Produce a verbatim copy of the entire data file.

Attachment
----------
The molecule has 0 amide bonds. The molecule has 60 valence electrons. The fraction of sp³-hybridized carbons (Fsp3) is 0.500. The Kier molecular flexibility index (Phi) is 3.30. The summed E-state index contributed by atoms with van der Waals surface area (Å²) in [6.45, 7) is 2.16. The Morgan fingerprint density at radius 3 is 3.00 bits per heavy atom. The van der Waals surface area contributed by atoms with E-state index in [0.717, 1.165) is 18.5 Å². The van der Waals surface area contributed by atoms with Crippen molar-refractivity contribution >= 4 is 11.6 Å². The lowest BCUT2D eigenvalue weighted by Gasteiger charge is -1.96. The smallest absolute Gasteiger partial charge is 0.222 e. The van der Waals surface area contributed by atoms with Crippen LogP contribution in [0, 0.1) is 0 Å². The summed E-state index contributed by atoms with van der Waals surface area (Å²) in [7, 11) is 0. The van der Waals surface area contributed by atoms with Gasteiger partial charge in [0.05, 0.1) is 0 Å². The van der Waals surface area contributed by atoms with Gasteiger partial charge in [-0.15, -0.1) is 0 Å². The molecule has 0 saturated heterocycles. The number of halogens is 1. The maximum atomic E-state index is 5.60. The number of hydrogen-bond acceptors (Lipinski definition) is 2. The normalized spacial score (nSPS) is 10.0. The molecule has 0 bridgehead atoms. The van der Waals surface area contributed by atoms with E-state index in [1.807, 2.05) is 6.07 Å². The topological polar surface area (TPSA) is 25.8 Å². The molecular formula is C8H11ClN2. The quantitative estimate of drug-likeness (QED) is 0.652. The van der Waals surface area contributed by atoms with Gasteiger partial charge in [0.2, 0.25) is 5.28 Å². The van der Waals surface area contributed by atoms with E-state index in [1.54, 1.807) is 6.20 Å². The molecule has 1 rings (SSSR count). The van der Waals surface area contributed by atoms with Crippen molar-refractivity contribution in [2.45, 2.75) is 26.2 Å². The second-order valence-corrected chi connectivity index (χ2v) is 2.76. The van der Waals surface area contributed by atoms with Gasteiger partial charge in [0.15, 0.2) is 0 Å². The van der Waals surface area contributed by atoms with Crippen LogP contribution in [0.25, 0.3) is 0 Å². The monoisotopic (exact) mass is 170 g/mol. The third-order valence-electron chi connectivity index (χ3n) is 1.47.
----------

The molecule has 0 amide bonds. The molecule has 60 valence electrons. The fraction of sp³-hybridized carbons (Fsp3) is 0.500. The Kier molecular flexibility index (Phi) is 3.30. The summed E-state index contributed by atoms with van der Waals surface area (Å²) in [6.45, 7) is 2.16. The Morgan fingerprint density at radius 3 is 3.00 bits per heavy atom. The van der Waals surface area contributed by atoms with E-state index in [0.717, 1.165) is 18.5 Å². The van der Waals surface area contributed by atoms with Crippen molar-refractivity contribution >= 4 is 11.6 Å². The lowest BCUT2D eigenvalue weighted by Gasteiger charge is -1.96. The smallest absolute Gasteiger partial charge is 0.222 e. The van der Waals surface area contributed by atoms with Crippen LogP contribution in [0, 0.1) is 0 Å². The summed E-state index contributed by atoms with van der Waals surface area (Å²) in [7, 11) is 0. The van der Waals surface area contributed by atoms with Gasteiger partial charge in [0.05, 0.1) is 0 Å². The van der Waals surface area contributed by atoms with Gasteiger partial charge in [-0.15, -0.1) is 0 Å². The molecule has 0 saturated heterocycles. The number of halogens is 1. The maximum atomic E-state index is 5.60. The number of hydrogen-bond acceptors (Lipinski definition) is 2. The normalized spacial score (nSPS) is 10.0. The molecule has 0 bridgehead atoms. The van der Waals surface area contributed by atoms with E-state index in [1.807, 2.05) is 6.07 Å². The topological polar surface area (TPSA) is 25.8 Å². The molecular formula is C8H11ClN2. The quantitative estimate of drug-likeness (QED) is 0.652. The van der Waals surface area contributed by atoms with Gasteiger partial charge in [0.2, 0.25) is 5.28 Å². The van der Waals surface area contributed by atoms with E-state index in [1.54, 1.807) is 6.20 Å². The molecule has 1 rings (SSSR count). The van der Waals surface area contributed by atoms with Crippen molar-refractivity contribution in [2.45, 2.75) is 26.2 Å². The second-order valence-corrected chi connectivity index (χ2v) is 2.76. The van der Waals surface area contributed by atoms with Gasteiger partial charge in [0.15, 0.2) is 0 Å². The van der Waals surface area contributed by atoms with Crippen LogP contribution in [0.25, 0.3) is 0 Å². The monoisotopic (exact) mass is 170 g/mol. The third-order valence-electron chi connectivity index (χ3n) is 1.47.